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I’m with Gordon Gecko: “Lunch is for wimps." Writing, on the other hand, is not for wimps. Read on to understand why writing is not for those who can’t take a joke.

- Richard Walter


I am a compulsive, obsessive swimmer.

I swim 1700 meters (just over a mile) seven days a week at UCLA’s incomparable Sunset Canyon Recreation Center. Since joining the film faculty in the ‘70s I have swum (literally) eleven thousands miles in the Donald K. Park Pool. That’s like swimming to New York and back, and back again, and yet again, plus another several hundred miles, more or less, placing me at the time of this writing approximately thirty-four miles outside Tulsa, stroking east.

So what?

So this: actors, singers, and especially dancers recognize that their body is their instrument. Writers have a harder time engaging this notion. Many of us think we write with our minds, but we do not. Writing is not about the head but the heart; it is not about thinking but feeling.

That’s why I am not a lunch-eating sort of guy. I cannot eat lunch and A) maintain my boyish good looks and B) swim and C) write. For me, lunch is a modest tray of sushi, which I eat in my car in the parking lot of Gelson’s in West Hollywood. Count me among those who agree with Gordon Gecko in Oliver Stone’s Wall Street when he asserts, “Lunch is for wimps."

swimming laps

Ten minutes is five minutes more than I need to consume my smoked-eel-and-avocado roll.

For a substantial number of years, among the UCLA lap-swimming family was Los Angeles County Supervisor Ed Edelman. Media pundits regularly challenge audiences to identify even merely one elected official who is not corrupt, who faithfully serves his constituents. They opine, of course, that there is no such thing.

If anyone fits the bill, however, it is Edelman. Until about ten years ago, prior to its incorporation as an incorporated independent city within the county, his district included West Hollywood.

West Hollywood is known for, among other characteristics, its large gay, lesbian, bisexual, and transgender population. While Edelman is himself straight, he was acutely attuned to his constituency’s concerns, and therefore a strong supporter of LGBT issues. For this he was much loved by West Hollywood voters, which is why the sexually-transmitted diseases clinic at the North Highland Community Center is named for him.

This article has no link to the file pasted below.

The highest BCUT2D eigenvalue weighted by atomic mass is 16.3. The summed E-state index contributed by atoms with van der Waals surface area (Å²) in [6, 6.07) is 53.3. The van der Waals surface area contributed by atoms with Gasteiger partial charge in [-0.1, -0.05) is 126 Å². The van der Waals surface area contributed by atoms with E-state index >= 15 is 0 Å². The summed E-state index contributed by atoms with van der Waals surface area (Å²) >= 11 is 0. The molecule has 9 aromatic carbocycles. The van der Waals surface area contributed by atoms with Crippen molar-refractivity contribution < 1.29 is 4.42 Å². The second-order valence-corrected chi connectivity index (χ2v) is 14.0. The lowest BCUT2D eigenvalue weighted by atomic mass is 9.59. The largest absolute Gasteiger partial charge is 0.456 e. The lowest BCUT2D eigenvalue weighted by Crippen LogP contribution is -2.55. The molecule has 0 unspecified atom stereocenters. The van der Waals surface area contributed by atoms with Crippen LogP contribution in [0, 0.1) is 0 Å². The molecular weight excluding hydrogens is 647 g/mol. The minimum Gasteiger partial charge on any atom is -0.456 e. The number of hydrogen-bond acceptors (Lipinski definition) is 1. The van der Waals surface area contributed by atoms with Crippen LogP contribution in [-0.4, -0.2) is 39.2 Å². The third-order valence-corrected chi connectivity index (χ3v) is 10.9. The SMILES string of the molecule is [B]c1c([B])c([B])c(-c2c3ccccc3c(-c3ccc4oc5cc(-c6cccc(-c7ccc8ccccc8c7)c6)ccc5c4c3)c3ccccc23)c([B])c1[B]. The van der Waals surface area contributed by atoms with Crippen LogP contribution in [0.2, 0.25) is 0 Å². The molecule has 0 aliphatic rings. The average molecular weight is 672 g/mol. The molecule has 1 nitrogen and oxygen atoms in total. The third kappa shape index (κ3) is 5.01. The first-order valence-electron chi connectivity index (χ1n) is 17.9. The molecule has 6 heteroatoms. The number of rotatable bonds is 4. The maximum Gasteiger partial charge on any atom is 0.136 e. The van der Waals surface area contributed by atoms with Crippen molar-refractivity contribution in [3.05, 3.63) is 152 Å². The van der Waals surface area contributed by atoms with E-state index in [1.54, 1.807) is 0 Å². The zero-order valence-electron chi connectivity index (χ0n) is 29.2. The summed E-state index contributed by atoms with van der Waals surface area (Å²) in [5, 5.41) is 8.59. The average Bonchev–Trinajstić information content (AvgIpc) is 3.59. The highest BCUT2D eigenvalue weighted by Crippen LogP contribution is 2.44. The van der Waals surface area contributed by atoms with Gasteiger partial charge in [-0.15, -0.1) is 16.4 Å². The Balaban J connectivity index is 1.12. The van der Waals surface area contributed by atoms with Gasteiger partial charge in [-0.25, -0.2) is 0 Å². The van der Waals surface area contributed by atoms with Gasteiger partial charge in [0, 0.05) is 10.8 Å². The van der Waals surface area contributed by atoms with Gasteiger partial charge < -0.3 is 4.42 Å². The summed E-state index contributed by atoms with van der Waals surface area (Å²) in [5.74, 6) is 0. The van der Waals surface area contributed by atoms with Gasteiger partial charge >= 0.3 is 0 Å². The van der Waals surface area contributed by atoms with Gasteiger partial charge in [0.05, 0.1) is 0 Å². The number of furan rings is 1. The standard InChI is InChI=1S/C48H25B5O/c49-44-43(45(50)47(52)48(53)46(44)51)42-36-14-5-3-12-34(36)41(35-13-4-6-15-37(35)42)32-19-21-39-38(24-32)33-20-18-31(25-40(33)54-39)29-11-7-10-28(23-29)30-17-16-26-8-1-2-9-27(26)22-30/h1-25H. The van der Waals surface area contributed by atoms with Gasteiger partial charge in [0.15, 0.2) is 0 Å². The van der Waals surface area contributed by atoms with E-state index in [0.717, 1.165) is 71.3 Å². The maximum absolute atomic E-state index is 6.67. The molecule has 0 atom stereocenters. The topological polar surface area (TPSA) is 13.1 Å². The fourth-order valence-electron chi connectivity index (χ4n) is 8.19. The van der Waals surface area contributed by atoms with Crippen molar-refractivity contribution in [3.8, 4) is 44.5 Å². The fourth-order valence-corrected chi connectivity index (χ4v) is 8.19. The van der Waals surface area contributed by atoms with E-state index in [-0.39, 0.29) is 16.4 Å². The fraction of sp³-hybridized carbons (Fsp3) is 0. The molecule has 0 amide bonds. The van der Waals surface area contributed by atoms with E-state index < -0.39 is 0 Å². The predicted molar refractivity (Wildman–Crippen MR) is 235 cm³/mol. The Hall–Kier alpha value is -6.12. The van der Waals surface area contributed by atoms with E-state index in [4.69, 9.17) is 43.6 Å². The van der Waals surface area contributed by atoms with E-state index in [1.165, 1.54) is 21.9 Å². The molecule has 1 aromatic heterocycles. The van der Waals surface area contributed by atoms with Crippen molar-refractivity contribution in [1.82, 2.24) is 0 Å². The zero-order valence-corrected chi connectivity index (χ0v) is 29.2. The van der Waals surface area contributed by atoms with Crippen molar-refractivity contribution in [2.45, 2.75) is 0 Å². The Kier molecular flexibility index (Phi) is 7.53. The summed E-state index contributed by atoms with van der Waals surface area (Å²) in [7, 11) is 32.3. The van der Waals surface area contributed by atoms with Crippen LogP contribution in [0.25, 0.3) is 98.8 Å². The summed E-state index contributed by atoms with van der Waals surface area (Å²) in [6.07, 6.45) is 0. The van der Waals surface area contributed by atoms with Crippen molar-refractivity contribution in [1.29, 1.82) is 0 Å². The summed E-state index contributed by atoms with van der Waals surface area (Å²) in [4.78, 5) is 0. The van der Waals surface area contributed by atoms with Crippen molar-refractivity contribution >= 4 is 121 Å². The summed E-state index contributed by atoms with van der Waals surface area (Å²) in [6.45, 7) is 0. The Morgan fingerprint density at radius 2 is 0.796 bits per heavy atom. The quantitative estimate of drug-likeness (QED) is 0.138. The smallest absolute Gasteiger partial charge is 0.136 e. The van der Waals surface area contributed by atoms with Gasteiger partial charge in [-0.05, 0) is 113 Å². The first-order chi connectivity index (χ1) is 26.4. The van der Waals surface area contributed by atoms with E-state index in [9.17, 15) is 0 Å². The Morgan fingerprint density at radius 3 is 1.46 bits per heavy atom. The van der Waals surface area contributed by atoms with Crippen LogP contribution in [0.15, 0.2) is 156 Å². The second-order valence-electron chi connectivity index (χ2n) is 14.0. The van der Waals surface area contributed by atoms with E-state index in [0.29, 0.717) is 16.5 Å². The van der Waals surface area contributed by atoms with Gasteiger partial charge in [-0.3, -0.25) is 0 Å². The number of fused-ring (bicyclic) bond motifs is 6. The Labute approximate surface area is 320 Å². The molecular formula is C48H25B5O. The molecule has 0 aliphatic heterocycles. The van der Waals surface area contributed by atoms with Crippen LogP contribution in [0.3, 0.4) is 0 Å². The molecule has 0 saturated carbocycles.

The facility’s services are free and, not surprisingly, there is a long wait before patients can see its volunteer doctors. One day the STD clinic’s administration realized that in the waiting room at any moment was a captive audience of patients who, by virtue of their being there, were not likely practicing safe sex. The decision was made to produce a safe-sex video that would loop endlessly while patients awaited diagnosis and therapy. For this purpose, they sought a writer to create the script.

I do not doubt that I encountered then-Supervisor Edelman scores—even hundreds--of times at the pool, though we had never spoken to one another. On one occasion, just by chance, we happened to arrive at the pool at the same moment, finished our swims, and then showered. I can’t tell you where the supervisor went upon departing the Rec Center, but I reported to my office on UCLA’s north campus.

As I unlocked the door the phone rang. A man introduced himself as director of the Ed Edelman Sexually Transmitted Diseases Clinic at the West Hollywood North Highland Gay, Lesbian, Bisexual, and Transgender Community Center. He hoped I could refer him to a writer for the safe sex video.



How could I have responded other than I did? “I just now showered with Supervisor Edelman!”

There was a long silence. Can a silence be angry? This one dripped with disapproval. Clearly, also understandably, I had been taken for a homophobe mocking the clinic and its patients and staff. I stuttered and stammered, struggling to explain the circumstances, but my listener’s ears had closed.

Do I regret having said what I said? I do not. In the movie My Favorite Year, set in the writing room of an TV comedy series in the early TV era, a writer says, “In this business you don’t cut funny.”

Behind the Screen: Getting to Know Susan Hurwitz Arneson

Susan Hurwitz Arneson

Susan Hurwitz Arneson is a California based television and screenwriter who received her MFA in Screenwriting from UCLA. She has developed shows for several networks and producers and recently sold a pilot to Fox Television Animation. Susan has also pitched, written and developed feature scripts with numerous production companies and studios. Best known for her work as a writer on seven seasons of South Park, Susan is currently a writer for the new ABC sitcom “Malibu Country” starring Reba McEntire, Lily Tomlin and Sarah Rue.